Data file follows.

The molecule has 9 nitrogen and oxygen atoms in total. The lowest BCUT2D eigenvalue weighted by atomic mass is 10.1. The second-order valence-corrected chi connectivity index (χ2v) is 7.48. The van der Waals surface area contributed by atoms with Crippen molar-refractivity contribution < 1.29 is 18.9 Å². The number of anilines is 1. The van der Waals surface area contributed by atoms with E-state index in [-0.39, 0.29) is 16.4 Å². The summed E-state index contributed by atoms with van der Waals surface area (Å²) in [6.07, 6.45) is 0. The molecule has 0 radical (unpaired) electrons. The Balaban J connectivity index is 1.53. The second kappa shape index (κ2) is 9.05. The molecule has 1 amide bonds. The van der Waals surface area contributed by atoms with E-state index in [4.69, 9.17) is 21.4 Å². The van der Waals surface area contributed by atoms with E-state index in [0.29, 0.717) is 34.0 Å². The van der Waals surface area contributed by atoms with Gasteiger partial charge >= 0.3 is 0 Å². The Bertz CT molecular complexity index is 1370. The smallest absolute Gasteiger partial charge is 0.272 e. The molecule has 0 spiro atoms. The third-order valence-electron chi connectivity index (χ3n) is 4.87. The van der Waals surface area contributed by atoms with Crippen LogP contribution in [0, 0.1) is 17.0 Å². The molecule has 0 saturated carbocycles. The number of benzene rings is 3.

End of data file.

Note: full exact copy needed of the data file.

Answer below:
The molecule has 9 nitrogen and oxygen atoms in total. The lowest BCUT2D eigenvalue weighted by atomic mass is 10.1. The second-order valence-corrected chi connectivity index (χ2v) is 7.48. The van der Waals surface area contributed by atoms with Crippen molar-refractivity contribution < 1.29 is 18.9 Å². The number of anilines is 1. The van der Waals surface area contributed by atoms with E-state index in [-0.39, 0.29) is 16.4 Å². The summed E-state index contributed by atoms with van der Waals surface area (Å²) in [6.07, 6.45) is 0. The molecule has 0 radical (unpaired) electrons. The Balaban J connectivity index is 1.53. The second kappa shape index (κ2) is 9.05. The molecule has 1 amide bonds. The van der Waals surface area contributed by atoms with E-state index in [4.69, 9.17) is 21.4 Å². The van der Waals surface area contributed by atoms with E-state index in [0.29, 0.717) is 34.0 Å². The van der Waals surface area contributed by atoms with Gasteiger partial charge >= 0.3 is 0 Å². The Bertz CT molecular complexity index is 1370. The smallest absolute Gasteiger partial charge is 0.272 e. The molecule has 0 spiro atoms. The third-order valence-electron chi connectivity index (χ3n) is 4.87. The van der Waals surface area contributed by atoms with Crippen LogP contribution in [0, 0.1) is 17.0 Å². The molecule has 0 saturated carbocycles. The number of benzene rings is 3.